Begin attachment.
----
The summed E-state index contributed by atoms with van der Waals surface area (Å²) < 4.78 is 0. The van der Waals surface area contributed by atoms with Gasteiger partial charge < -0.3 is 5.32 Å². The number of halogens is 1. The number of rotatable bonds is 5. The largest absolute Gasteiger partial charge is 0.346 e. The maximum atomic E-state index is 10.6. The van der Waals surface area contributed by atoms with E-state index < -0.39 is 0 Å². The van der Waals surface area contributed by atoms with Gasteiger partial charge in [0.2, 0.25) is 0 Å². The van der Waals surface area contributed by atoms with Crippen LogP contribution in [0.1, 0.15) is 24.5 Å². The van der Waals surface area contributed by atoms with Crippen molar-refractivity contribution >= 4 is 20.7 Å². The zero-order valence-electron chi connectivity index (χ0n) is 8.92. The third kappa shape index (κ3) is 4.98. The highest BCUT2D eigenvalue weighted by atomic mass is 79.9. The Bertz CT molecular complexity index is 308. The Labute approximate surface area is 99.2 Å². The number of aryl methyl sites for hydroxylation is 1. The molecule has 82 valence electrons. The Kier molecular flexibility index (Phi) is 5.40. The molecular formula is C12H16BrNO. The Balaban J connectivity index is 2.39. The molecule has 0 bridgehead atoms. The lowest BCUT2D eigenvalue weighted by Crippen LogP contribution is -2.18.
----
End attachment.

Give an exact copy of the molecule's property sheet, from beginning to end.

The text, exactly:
The summed E-state index contributed by atoms with van der Waals surface area (Å²) < 4.78 is 0. The van der Waals surface area contributed by atoms with Gasteiger partial charge < -0.3 is 5.32 Å². The number of halogens is 1. The number of rotatable bonds is 5. The largest absolute Gasteiger partial charge is 0.346 e. The maximum atomic E-state index is 10.6. The van der Waals surface area contributed by atoms with E-state index < -0.39 is 0 Å². The van der Waals surface area contributed by atoms with Gasteiger partial charge in [0.2, 0.25) is 0 Å². The van der Waals surface area contributed by atoms with Crippen LogP contribution in [0.1, 0.15) is 24.5 Å². The van der Waals surface area contributed by atoms with Crippen molar-refractivity contribution >= 4 is 20.7 Å². The zero-order valence-electron chi connectivity index (χ0n) is 8.92. The third kappa shape index (κ3) is 4.98. The highest BCUT2D eigenvalue weighted by atomic mass is 79.9. The Bertz CT molecular complexity index is 308. The Labute approximate surface area is 99.2 Å². The number of aryl methyl sites for hydroxylation is 1. The molecule has 82 valence electrons. The Kier molecular flexibility index (Phi) is 5.40. The molecular formula is C12H16BrNO. The Balaban J connectivity index is 2.39. The molecule has 0 bridgehead atoms. The lowest BCUT2D eigenvalue weighted by Crippen LogP contribution is -2.18.